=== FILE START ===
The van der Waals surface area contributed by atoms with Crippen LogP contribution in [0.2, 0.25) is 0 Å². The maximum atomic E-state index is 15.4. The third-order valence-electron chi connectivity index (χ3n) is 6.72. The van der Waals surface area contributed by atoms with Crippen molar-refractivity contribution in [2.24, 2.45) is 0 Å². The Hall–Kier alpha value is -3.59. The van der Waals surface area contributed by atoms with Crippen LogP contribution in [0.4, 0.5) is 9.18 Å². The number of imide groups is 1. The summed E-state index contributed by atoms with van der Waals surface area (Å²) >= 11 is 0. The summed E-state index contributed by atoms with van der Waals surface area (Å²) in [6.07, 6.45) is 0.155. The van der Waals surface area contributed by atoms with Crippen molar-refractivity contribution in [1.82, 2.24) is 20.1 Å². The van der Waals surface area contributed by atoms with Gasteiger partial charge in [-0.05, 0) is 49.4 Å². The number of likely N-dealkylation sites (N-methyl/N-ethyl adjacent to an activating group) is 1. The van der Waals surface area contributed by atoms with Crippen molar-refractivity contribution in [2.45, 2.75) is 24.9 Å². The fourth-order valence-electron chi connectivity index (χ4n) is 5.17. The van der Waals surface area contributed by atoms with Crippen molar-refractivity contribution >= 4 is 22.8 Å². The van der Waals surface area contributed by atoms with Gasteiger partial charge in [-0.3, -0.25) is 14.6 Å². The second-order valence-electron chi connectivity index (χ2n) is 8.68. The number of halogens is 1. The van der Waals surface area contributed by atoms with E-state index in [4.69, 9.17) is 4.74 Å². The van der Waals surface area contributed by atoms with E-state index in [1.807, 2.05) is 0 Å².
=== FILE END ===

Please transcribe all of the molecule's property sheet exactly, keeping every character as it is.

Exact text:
The van der Waals surface area contributed by atoms with Crippen LogP contribution in [0.2, 0.25) is 0 Å². The maximum atomic E-state index is 15.4. The third-order valence-electron chi connectivity index (χ3n) is 6.72. The van der Waals surface area contributed by atoms with Crippen molar-refractivity contribution in [2.24, 2.45) is 0 Å². The Hall–Kier alpha value is -3.59. The van der Waals surface area contributed by atoms with Crippen LogP contribution in [0.4, 0.5) is 9.18 Å². The number of imide groups is 1. The summed E-state index contributed by atoms with van der Waals surface area (Å²) >= 11 is 0. The summed E-state index contributed by atoms with van der Waals surface area (Å²) in [6.07, 6.45) is 0.155. The van der Waals surface area contributed by atoms with Crippen molar-refractivity contribution in [1.82, 2.24) is 20.1 Å². The van der Waals surface area contributed by atoms with Gasteiger partial charge in [-0.05, 0) is 49.4 Å². The number of likely N-dealkylation sites (N-methyl/N-ethyl adjacent to an activating group) is 1. The van der Waals surface area contributed by atoms with Crippen molar-refractivity contribution in [2.45, 2.75) is 24.9 Å². The fourth-order valence-electron chi connectivity index (χ4n) is 5.17. The van der Waals surface area contributed by atoms with Crippen molar-refractivity contribution >= 4 is 22.8 Å². The van der Waals surface area contributed by atoms with Gasteiger partial charge in [-0.3, -0.25) is 14.6 Å². The second-order valence-electron chi connectivity index (χ2n) is 8.68. The number of halogens is 1. The van der Waals surface area contributed by atoms with E-state index in [4.69, 9.17) is 4.74 Å². The van der Waals surface area contributed by atoms with E-state index in [1.807, 2.05) is 0 Å².